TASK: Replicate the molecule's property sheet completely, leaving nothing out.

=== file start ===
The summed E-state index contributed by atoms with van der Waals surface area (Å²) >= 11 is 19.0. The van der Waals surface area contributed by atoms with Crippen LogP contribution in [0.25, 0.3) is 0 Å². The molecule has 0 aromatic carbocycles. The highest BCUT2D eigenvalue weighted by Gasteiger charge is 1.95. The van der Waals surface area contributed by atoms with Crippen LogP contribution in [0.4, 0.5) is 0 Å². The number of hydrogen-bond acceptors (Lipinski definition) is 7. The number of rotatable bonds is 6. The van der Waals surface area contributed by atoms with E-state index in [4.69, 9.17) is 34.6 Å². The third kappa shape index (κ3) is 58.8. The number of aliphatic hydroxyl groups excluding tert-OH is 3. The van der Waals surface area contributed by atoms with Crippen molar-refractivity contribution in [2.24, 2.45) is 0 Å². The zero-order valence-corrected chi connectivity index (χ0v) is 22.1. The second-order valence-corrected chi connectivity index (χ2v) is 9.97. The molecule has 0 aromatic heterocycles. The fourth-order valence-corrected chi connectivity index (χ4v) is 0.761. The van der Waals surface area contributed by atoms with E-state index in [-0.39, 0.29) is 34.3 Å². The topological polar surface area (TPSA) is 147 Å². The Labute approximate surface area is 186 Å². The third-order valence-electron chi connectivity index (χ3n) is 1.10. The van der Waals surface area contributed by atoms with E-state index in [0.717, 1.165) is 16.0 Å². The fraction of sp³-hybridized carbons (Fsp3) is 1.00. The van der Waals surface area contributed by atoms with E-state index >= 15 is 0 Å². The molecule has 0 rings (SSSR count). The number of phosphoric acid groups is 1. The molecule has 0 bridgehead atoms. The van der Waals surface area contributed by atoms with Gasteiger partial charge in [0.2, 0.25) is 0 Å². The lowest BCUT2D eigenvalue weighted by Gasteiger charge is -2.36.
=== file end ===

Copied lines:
The summed E-state index contributed by atoms with van der Waals surface area (Å²) >= 11 is 19.0. The van der Waals surface area contributed by atoms with Crippen LogP contribution in [0.25, 0.3) is 0 Å². The molecule has 0 aromatic carbocycles. The highest BCUT2D eigenvalue weighted by Gasteiger charge is 1.95. The van der Waals surface area contributed by atoms with Crippen LogP contribution in [0.4, 0.5) is 0 Å². The number of hydrogen-bond acceptors (Lipinski definition) is 7. The number of rotatable bonds is 6. The van der Waals surface area contributed by atoms with E-state index in [4.69, 9.17) is 34.6 Å². The third kappa shape index (κ3) is 58.8. The number of aliphatic hydroxyl groups excluding tert-OH is 3. The van der Waals surface area contributed by atoms with Crippen molar-refractivity contribution in [2.24, 2.45) is 0 Å². The zero-order valence-corrected chi connectivity index (χ0v) is 22.1. The second-order valence-corrected chi connectivity index (χ2v) is 9.97. The molecule has 0 aromatic heterocycles. The fourth-order valence-corrected chi connectivity index (χ4v) is 0.761. The van der Waals surface area contributed by atoms with E-state index in [-0.39, 0.29) is 34.3 Å². The topological polar surface area (TPSA) is 147 Å². The Labute approximate surface area is 186 Å². The third-order valence-electron chi connectivity index (χ3n) is 1.10. The van der Waals surface area contributed by atoms with E-state index in [0.717, 1.165) is 16.0 Å². The fraction of sp³-hybridized carbons (Fsp3) is 1.00. The van der Waals surface area contributed by atoms with E-state index >= 15 is 0 Å². The molecule has 0 rings (SSSR count). The number of phosphoric acid groups is 1. The molecule has 0 bridgehead atoms. The van der Waals surface area contributed by atoms with Gasteiger partial charge in [0.2, 0.25) is 0 Å². The lowest BCUT2D eigenvalue weighted by Gasteiger charge is -2.36.